The ABC’s of Life – or Stuff I’ve Learned
B: Beauty: The quality in a person or thing that gives pleasure to the senses or pleasurably exalts the mind or spirit.
In the eighties I held one of my most enjoyable corporate positions, Beauty and Public Relations Manager. In that role I wrote newspaper articles, participated in television and radio interviews, and spoke to various organizations. During a talk to a group of senior ladies, I recited writer Somerset Maugham’s quote calling beauty at sixty the soul’s own doing. Back then I interpreted the comment to mean external beauty. All these years later the words have a far deeper meaning.
As our parents entered their final years, their inner qualities made them beautiful. Among those qualities were my mom’s love of family and her desire to see the best in everyone. My dad’s infectious sense of humor and ability to make friends with every person he met. My mother-in-law’s commitment to never say anything bad about anyone and her amazing faith and strength despite years of poor health. My father-in-law’s can-do spirit and eagerness to share a lifetime of knowledge with others.
Perhaps Christmas is the perfect time to appreciate the beauty around us and ponder the inner beauty we reflect in our actions and interactions with family, friends, and strangers.
To paraphrase 1 Peter 3: 3-4 “Your beauty …. should be that of your inner self, the unfading beauty of a gentle and quiet spirit, which is of great worth in God’s sight.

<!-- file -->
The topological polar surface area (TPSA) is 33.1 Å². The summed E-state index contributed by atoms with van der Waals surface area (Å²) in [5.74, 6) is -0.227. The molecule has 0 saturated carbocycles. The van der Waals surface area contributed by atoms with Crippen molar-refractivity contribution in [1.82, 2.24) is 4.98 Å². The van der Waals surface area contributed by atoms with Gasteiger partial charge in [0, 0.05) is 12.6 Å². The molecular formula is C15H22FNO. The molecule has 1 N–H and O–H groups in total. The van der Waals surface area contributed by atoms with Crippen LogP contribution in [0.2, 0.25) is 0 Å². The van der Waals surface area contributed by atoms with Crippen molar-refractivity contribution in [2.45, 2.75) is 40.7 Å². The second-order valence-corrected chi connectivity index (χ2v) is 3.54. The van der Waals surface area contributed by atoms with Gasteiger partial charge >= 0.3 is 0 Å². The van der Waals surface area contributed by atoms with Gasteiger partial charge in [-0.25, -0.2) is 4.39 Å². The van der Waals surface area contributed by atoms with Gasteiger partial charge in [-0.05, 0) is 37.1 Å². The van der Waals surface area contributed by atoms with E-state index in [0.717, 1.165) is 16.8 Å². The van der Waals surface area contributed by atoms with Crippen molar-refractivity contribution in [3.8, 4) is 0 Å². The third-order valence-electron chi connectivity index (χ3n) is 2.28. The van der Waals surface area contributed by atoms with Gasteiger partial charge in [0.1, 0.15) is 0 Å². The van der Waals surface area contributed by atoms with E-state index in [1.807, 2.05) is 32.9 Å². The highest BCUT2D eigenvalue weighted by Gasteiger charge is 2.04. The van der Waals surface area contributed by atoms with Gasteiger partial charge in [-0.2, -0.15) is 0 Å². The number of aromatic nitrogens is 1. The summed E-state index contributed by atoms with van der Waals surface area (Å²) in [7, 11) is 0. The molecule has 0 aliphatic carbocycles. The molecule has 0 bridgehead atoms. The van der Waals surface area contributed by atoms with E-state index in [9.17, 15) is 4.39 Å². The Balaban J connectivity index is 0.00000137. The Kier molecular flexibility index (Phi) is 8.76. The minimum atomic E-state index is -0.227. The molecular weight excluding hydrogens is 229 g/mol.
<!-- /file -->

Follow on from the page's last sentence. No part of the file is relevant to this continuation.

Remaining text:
The ABC’s of Life – Or Stuff I’ve Learned
Ability – natural aptitude or acquired efficiency.
No matter how hard I try or how long I practice, I will never jump higher than a few inches or understand trigonometry. And when it comes to the kitchen, suffice it to say Pat Nichols and gourmet chef will never be uttered in the same sentence. She didn’t burn dinner is a more accurate description of my culinary expertise. I’m not complaining. After all, my beautiful mother, who was a beloved third-grade teacher, flunked PE. Obviously, I came by my lack of athletic skills naturally. By the way, she also didn’t get along with cooking or advance math.
Writing, on the other hand, is an inherent ability. God planted the seed, but left it in my hands to embrace it and discover how to make it sprout and flourish. Ten years after retiring from the corporate world, I gave in and wrote my first manuscript. It was a mess, full of mistakes. The seed needed a ton of water and a big dose of fertilizer. So, I went to work soaking up knowledge and studying the craft. Manuscript number two was better, but still lacking. More mind saturation was needed. Everything came together for manuscript three when natural aptitude merged with acquired efficiency.
The funny thing is, I now spend eight to ten hours a day writing—with only an occasional nap. I’ve come to understand when doing what God equipped us to do, age is irrelevant. To all my friends who are in or approaching the winter of their lives on this side of heaven, take heart. It’s never too late to pursue your dreams. For those who are still young, find your God-given ability and let it flourish.
“Each one should use whatever gift he has received to serve others, faithfully administering God’s grace in its various forms.” 1 Peter 4:10.